Coronavirus: Summary of Important Information
Thank you for your patience and continued support during this time. If you have any questions, please call 276-MILK (6455). Our voicemail is checked every hour from 8 p.m. to 4:30 p.m. every weekday.
Latest Update: September 8, 2021
COVID-19 Infection & Breastfeeding
All healthcare organizations recommend breastfeeding as it results in significant benefits for lactating parents and their infants. Lactating parents with COVID-19 symptoms or a diagnosis should continue to breastfeed while taking precautions such as hand washing and wearing a mask. Stable lactating parents should not be separated from their well infants at birth if they have COVID-19 symptoms or a diagnosis. Please visit the CDC for full guidelines.
Are COVID-19 Vaccinations Safe During Breastfeeding or Lactating?
Based upon the information that we have, we believe the vaccines are safe for use during breastfeeding. This is because no live viruses are contained in the vaccines. (The only two vaccines that are contraindicated for use during breastfeeding have live virus: Smallpox and Yellow Fever.) Indeed, multiple studies have found that COVID-19 specific antibodies pass in human milk, which are likely to protect children who receive their parents’ milk.
The vaccines use the mRNA-1273 of the SARS-CoV-2 virus, which are a minuscule part of the virus and cause the body to generate antibodies to protect against infection. One study has shown that no mRNA passed in the expressed milk of 7 mothers who pumped 4 to 48h after vaccination (Evaluation of Messenger RNA From COVID-19 BTN162b2 and mRNA-1273 Vaccines in Human Milk). If any mRNA were to pass in breastmilk, it would likely be degraded in the baby’s stomach. Vaccinated parents pass antibodies in their milk and last at least 3 months. These likely protect breastfed/chestfed children from infection. Local studies at the University of Rochester have found that these antibodies are both specific to COVID-19 and actively destroy the SARS-CoV-2 virus in milk from infected as well as vaccinated patients. No published studies to date have looked at the children’s immune response after ingesting this milk.
Our guidance is in line with all major healthcare organizations. Please check the CDC and FDA websites for updates. Specifically, see Vaccination of pregnant or lactating people for CDC guidance. You can also see Academy of Breastfeeding Medicine statement on considerations for COVID-19 vaccination in lactation.
COVID Vaccines While Pregnant or Breastfeeding: What You Need to Know
When Kate Ocon found out she was pregnant in November 2020, she thought about the COVID-19 vaccines on the horizon — and she thought she wouldn’t get one. A lot has changed in the few months since then.
Read the full article in the URMC Newsroom.
In-person visits are being held with appropriate precautions. However, we are encouraging telephone visits when possible.
When you call for an in-person appointment, you will be asked some questions about how you are feeling and your travel history. If you come to the office, you will again be screened at the door, and at check in.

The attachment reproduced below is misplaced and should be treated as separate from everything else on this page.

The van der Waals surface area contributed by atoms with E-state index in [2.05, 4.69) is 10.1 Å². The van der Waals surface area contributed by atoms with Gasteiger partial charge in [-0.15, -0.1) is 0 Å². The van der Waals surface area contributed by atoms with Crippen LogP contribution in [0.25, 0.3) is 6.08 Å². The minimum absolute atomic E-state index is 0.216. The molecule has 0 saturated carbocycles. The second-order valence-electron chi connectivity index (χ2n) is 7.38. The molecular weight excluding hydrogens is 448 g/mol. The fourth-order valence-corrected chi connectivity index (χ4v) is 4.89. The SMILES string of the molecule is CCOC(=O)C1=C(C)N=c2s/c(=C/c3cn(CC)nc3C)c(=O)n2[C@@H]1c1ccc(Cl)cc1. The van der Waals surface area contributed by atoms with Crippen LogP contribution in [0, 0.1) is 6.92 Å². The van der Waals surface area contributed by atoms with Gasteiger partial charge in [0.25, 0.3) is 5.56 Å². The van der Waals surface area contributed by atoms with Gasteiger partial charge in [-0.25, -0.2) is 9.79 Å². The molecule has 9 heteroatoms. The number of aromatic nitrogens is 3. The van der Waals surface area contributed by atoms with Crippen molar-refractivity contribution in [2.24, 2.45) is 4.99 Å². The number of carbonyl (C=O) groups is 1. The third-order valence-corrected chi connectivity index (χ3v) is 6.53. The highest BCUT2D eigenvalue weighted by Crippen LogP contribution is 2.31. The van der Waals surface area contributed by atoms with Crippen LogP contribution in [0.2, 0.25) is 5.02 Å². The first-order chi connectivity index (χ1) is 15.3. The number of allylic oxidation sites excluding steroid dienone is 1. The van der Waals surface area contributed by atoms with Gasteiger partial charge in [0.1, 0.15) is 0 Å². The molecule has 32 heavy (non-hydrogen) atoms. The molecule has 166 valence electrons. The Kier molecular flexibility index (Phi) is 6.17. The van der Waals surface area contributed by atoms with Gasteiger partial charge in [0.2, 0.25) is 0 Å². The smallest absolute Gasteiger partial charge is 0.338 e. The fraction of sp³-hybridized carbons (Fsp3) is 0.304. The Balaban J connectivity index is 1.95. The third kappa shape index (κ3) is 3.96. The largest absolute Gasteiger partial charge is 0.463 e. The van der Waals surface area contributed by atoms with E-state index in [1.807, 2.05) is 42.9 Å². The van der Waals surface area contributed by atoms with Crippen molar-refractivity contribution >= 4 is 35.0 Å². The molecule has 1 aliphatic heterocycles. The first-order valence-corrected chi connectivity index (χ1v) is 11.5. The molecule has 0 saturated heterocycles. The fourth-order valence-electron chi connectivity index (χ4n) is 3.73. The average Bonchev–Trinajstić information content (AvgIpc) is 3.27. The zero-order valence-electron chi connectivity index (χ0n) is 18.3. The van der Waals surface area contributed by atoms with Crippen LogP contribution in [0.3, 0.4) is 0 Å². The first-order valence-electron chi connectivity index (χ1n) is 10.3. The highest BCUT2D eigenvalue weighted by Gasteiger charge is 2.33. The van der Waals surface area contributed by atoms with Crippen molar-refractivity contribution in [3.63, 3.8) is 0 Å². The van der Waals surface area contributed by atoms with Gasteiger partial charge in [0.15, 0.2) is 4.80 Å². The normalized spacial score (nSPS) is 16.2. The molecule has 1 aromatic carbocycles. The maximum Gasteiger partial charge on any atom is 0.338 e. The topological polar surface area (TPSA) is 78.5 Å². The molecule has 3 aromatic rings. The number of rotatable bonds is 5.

All Other Visits
All other visits will be done by video chat. If you are unable to video chat with Zoom, we will offer a telephone visit.
If you have or will schedule a non-essential telephone visit with our office, download ZOOM Cloud Meetings on your mobile device through the App Store, Google Play Store, or get the desktop version. You will receive a meeting ID to join the video call at your designated appointment time through MyChart.
Until further notice, our drop-in support group will be held online via Zoom. We want to ensure that you are still able to get the help you need during this time. However, we want to be cautious and continue to keep the health of the families we serve safe.
Zoom is an open forum video service that will allow you to discuss your concerns with the lactation consultant and other families from the safety of your home. Please register in advance for this meeting. After registering, you will receive a confirmation email containing information about joining the meeting.
Download ZOOM Cloud Meetings on your mobile device through the App Store, Google Play Store, or get the desktop version.
For more information on UR Medicine's response to coronavirus, please see the UR Medicine Coronavirus latest updates website.
For more information on breastfeeding, common challenges and answers, please see additional local and national resources or our human milk storage guidelines. Please also see how breastmilk protects your baby from COVID-19.
Two recently released studies showed that few breastfed children had vaccine effects as a result of maternal vaccination. In one study of 180 women, Bertrand et al reported that more women had a temporary decrease in milk supply following the 2nd dose of Moderna vaccine as compared with mothers who received the Pfizer vaccine. In all cases, milk supply normalized within 72 hours. The most common effects in breastfed children were irritability, poor sleep and drowsiness.
In another study of 4,455 breastfeeding mothers, 1.7% of women reported a negative impact on breastfeeding and 7.1% reported any symptoms in their breastfed child following maternal vaccination. Mothers reporting symptoms in their children were more likely to have symptoms themselves.